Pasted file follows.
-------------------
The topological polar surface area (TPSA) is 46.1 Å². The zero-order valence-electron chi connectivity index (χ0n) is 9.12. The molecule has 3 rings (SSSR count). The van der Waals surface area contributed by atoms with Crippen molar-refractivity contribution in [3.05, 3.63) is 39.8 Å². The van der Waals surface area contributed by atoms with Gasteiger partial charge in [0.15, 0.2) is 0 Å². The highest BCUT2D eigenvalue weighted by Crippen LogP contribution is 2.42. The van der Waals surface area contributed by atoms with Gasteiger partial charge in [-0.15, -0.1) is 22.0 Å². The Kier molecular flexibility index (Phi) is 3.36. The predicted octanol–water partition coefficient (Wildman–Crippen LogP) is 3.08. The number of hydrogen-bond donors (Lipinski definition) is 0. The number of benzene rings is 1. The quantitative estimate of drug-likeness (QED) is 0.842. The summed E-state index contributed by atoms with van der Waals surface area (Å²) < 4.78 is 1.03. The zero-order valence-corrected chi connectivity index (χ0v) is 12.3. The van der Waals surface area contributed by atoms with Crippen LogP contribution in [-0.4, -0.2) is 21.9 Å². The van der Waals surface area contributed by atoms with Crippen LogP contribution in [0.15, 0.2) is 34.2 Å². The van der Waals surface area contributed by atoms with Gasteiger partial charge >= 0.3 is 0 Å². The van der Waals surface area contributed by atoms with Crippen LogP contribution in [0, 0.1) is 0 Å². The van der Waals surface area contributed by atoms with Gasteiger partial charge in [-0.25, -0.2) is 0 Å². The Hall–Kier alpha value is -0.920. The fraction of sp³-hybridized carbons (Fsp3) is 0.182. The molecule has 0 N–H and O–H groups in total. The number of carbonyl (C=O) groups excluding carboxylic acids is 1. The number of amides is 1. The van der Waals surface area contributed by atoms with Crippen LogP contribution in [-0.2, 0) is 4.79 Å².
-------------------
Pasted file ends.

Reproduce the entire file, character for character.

The topological polar surface area (TPSA) is 46.1 Å². The zero-order valence-electron chi connectivity index (χ0n) is 9.12. The molecule has 3 rings (SSSR count). The van der Waals surface area contributed by atoms with Crippen molar-refractivity contribution in [3.05, 3.63) is 39.8 Å². The van der Waals surface area contributed by atoms with Gasteiger partial charge in [0.15, 0.2) is 0 Å². The highest BCUT2D eigenvalue weighted by Crippen LogP contribution is 2.42. The van der Waals surface area contributed by atoms with Gasteiger partial charge in [-0.15, -0.1) is 22.0 Å². The Kier molecular flexibility index (Phi) is 3.36. The predicted octanol–water partition coefficient (Wildman–Crippen LogP) is 3.08. The number of hydrogen-bond donors (Lipinski definition) is 0. The number of benzene rings is 1. The quantitative estimate of drug-likeness (QED) is 0.842. The summed E-state index contributed by atoms with van der Waals surface area (Å²) < 4.78 is 1.03. The zero-order valence-corrected chi connectivity index (χ0v) is 12.3. The van der Waals surface area contributed by atoms with Crippen LogP contribution in [-0.4, -0.2) is 21.9 Å². The van der Waals surface area contributed by atoms with Crippen LogP contribution in [0.15, 0.2) is 34.2 Å². The van der Waals surface area contributed by atoms with Gasteiger partial charge >= 0.3 is 0 Å². The van der Waals surface area contributed by atoms with Crippen LogP contribution in [0, 0.1) is 0 Å². The van der Waals surface area contributed by atoms with Gasteiger partial charge in [-0.25, -0.2) is 0 Å². The Hall–Kier alpha value is -0.920. The fraction of sp³-hybridized carbons (Fsp3) is 0.182. The molecule has 0 N–H and O–H groups in total. The number of carbonyl (C=O) groups excluding carboxylic acids is 1. The number of amides is 1. The van der Waals surface area contributed by atoms with Crippen LogP contribution in [-0.2, 0) is 4.79 Å².